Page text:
All posts tagged: Storytelling

Content that explore the art of storytelling.

Princess Mononoke Forest Island

The Nature of Hayao Miyazaki

I had wanted to write a piece on Hayao Miyazaki last year after the release of his semi-autobiographical film The Wind Rises, but I was preoccupied at the time and it slipped my mind. When I finally got around to it, the moment had passed. So much had already been written about the announcement of his retirement from films. I recalled feeling sad with a tinge of soft shock, similar to the many fans around the world who knew the day was inevitable but also believed that it would never come. My feelings were complex at the time, and I thought it best to let the matter rest, trusting things would come around when I would be better able to articulate the influence he has had on my life. Recently, I stumbled across an article in The Japan Times that sparked my interest in revisiting Miyazaki’s work. In the aptly named piece titled “A Deeper Look at Miyazaki’s Nature“, freelance writer Ian Martin provides a brief but rich synopsis on Princess Mononoke, 15 years since its …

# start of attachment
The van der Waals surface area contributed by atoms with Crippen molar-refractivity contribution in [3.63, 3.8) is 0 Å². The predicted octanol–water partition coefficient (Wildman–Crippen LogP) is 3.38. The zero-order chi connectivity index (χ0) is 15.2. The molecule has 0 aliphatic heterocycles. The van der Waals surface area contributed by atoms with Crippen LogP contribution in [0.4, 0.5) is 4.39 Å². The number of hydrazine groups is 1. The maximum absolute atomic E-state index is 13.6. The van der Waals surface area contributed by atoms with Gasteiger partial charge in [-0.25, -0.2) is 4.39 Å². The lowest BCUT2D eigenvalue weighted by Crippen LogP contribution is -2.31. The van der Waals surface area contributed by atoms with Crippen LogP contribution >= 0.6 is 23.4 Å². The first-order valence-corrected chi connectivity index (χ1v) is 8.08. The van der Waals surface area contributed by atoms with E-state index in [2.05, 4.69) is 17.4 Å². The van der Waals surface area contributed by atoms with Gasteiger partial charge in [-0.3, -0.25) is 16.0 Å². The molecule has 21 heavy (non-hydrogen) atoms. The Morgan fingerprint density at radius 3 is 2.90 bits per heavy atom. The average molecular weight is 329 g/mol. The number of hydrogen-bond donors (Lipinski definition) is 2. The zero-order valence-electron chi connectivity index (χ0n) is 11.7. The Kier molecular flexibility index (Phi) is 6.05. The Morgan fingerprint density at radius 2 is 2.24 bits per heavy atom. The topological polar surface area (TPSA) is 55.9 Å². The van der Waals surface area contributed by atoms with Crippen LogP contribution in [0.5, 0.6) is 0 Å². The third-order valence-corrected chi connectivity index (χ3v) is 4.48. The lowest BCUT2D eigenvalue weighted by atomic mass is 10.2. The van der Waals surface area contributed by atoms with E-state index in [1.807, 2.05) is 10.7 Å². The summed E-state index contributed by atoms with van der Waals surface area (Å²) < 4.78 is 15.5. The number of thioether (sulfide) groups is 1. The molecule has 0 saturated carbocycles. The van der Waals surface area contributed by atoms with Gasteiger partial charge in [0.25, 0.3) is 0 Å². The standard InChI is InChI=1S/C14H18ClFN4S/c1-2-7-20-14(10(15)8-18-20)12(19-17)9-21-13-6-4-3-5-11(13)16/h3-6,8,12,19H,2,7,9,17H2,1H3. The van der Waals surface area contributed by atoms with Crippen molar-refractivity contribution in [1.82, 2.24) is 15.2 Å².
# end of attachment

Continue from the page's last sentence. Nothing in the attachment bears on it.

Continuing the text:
A Boat in the Desert

Look Up: Antoine De Saint-Exupéry’s Wind, Sand and Stars

Unlike millions around the world, my first encounter with the works of Antoine de Saint-Exupéry did not involve La Petit Prince; I am ashamed to admit that I have not yet read The Little Prince. What I did read, and what continues to stay with me, was the man’s memoir and the inspiration for what is arguably one of the most beloved children’s stories in history. Winner of the National Book Award and hailed by National Geographic as one of the Top Ten adventure books of all time, Wind, Sand and Stars (an English translation by Lewis Galantière of Terre des Hommes, or “Land of Men”) is a work I return to when I grow weary or unsure of life. In the brief tome I am lifted by the soaring spirit of a writer at the height of his craft, by a pioneer of an age past who saw a vaster picture and dared to ask the great questions. Within its pages, I find a soul who believed wholeheartedly in human potential, a man open to the simple joys of …